About 45 miles from Crystal City, Texas, where Hiroshi Shimizu was held as a child in a Japanese internment camp during World War II, there is the South Texas Residential Family Center in Dilley — a euphemism, some would say, for a family detention center.
As the country’s largest detention center, with capacity up to 2,400, it’s been a focus of the ongoing immigration debate across the nation.
Now 76 years old, Shimizu is returning to Crystal City on Saturday afternoon along with a group of Japanese American individuals and organizations to stage a peaceful protest at the border against family separations under the Trump administration's “Zero Tolerance” policy.
More than 60 people of Japanese ancestry, many of whom are either former detainees or descendants of those who were incarcerated during World War II, first made a pilgrimage to the site of the former Japanese detention center in Crystal City, where a memorial service took place in honor of their families and those who lost their lives.
A statement from Satsuki Ina, one of the organizers, said that these former World War II detainees, now in their 70s, 80s and 90s, along with their friends, families and descendants, would travel east from Crystal City to Dilley, where they will join the rest of the protesters calling attention “to all immigrants being subjected to mass incarceration today.”
As a psychotherapist, Ina, 75, not only studied community trauma but knows firsthand how damaging traumatic events can be as she and her family were held at Tule Lake Segregation Center in California — one of 10 Japanese internment camps ran by the U.S. government during World War II — after the Pearl Harbor attack.
It’s a pain that really resonates with families like Shimizu's, especially within the Japanese American community.
Shimizu was born behind barbed wire at the Topaz War Relocation Center in Utah in 1943, and in the same year, his family was transferred to the Tule Lake center.
Even after Shimizu's parents renounced their United States citizenships in 1945, they were denied release. When the government's efforts to deport them failed, they were incarcerated again at the internment camp in Crystal City six months after the war was over.
Shimizu's family did not get released until almost two years after the war.
Although it's not "exactly the same thing," Shimizu said that at it's core, the events occurring at the border were still a "human rights issue."
Ina believes it's the familiarity of what's happening at the border that helped the protest garner support across the country.
Those who couldn’t make it to the protest contributed by making paper cranes, known as “ori- tsuru,” to hang along the fence of the facility.
“We were hoping for 10,000,” Ina told ABC News. Instead, they received more than double that from supporters in a diversity of communities.
Those colorful origami cranes, a symbol of peace and hope, were part of a rallying cry across the country to protest against what people like Ina fear is a “repetition of their own historical mass incarceration,” with innocent families unjustly detained and separated again.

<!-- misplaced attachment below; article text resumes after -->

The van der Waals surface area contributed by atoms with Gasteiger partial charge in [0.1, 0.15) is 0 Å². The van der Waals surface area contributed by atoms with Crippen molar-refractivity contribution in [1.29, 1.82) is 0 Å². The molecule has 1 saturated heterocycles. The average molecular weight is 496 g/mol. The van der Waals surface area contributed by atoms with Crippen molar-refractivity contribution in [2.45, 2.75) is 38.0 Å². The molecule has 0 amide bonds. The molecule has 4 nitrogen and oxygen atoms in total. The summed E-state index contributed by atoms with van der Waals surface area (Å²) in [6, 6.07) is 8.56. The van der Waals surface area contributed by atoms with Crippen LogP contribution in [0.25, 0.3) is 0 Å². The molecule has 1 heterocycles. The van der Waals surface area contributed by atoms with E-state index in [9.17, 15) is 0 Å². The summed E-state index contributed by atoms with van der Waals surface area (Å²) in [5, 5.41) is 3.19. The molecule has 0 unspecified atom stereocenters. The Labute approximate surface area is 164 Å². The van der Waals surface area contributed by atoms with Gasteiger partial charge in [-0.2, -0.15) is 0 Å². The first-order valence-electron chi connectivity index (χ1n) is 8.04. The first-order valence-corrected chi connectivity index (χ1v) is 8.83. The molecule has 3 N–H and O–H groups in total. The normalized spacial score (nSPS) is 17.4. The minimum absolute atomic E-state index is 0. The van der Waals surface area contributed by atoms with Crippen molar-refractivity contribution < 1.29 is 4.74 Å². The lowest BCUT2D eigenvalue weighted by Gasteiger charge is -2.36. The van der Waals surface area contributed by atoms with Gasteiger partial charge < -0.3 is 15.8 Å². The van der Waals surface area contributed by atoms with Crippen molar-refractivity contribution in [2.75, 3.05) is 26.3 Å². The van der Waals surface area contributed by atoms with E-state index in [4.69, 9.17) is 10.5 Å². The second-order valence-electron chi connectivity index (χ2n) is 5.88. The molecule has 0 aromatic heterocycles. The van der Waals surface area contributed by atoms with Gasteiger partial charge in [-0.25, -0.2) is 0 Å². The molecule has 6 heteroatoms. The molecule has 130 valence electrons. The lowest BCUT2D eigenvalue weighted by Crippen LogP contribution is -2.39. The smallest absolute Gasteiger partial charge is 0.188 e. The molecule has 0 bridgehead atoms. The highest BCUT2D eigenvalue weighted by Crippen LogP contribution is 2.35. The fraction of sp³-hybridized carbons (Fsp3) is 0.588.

In a recent report by the U.S. Department of Health and Human Services, the Office of Inspector General revealed that although HHS has identified 2,737 children separated from their parents as of now, the total number is unknown, as “thousands of children may have been separated during an influx that began in 2017, before the accounting required by the Court, and HHS has faced challenges in identifying separated children.”
When Grace Shimizu, 65, first heard about the consequences of the “‘Zero Tolerance” policy, she was horrified, but she quickly realized this wasn’t new.
Throughout American history there have been forced family separations, she said. “Just look at the way indigenous people, African Americans and Japanese Americans were treated.”
Grace Shimizu is the daughter of a former Japanese immigrant from Peru; her father was forcibly brought to the United States during World War II under President Franklin D. Roosevelt’s secret prisoner exchange program.
The little-known program aimed to deport those of Japanese ancestry in Latin America and use them as hostages in exchange for Americans held by Japan.
A few months later, Grace Shimizu’s father was transported to the detention center in Crystal City, where thousands of other Germans, Italians, Japanese Americans and Japanese Peruvians, including some of his family, were held on unsubstantiated charges.
“Just like in the U.S., people started disappearing after Pearl Harbor, our family was targeted among other leaders in the community,” Grace Shimizu told ABC News.
After the war, her father wasn’t allowed to return to Peru so he stayed in the U.S. and eventually started a new family with her mother, she said.
Decades after her father’s release, she and six other families launched the Japanese Peruvian Oral History Project to preserve their family’s history and help those who seek redress.
Beyond expressing their empathy, Grace Shimizu said they wanted to be here today to bare witness and expose more of what’s going on in order to hold the government accountable.
“We’re not just saying we feel your pain, we’re going further than that — it has to stop,” she said.
With a Japanese taiko drums performance and the tens of thousands paper cranes strung outside of the facility, the goal is to show solidarity and actively speak out against the government, Ina said.
“We want them to hear our voices and see the tens of thousands of colorful paper cranes to let them know we haven’t forgotten," Ina said, "and we’ll continue to fight for their freedom."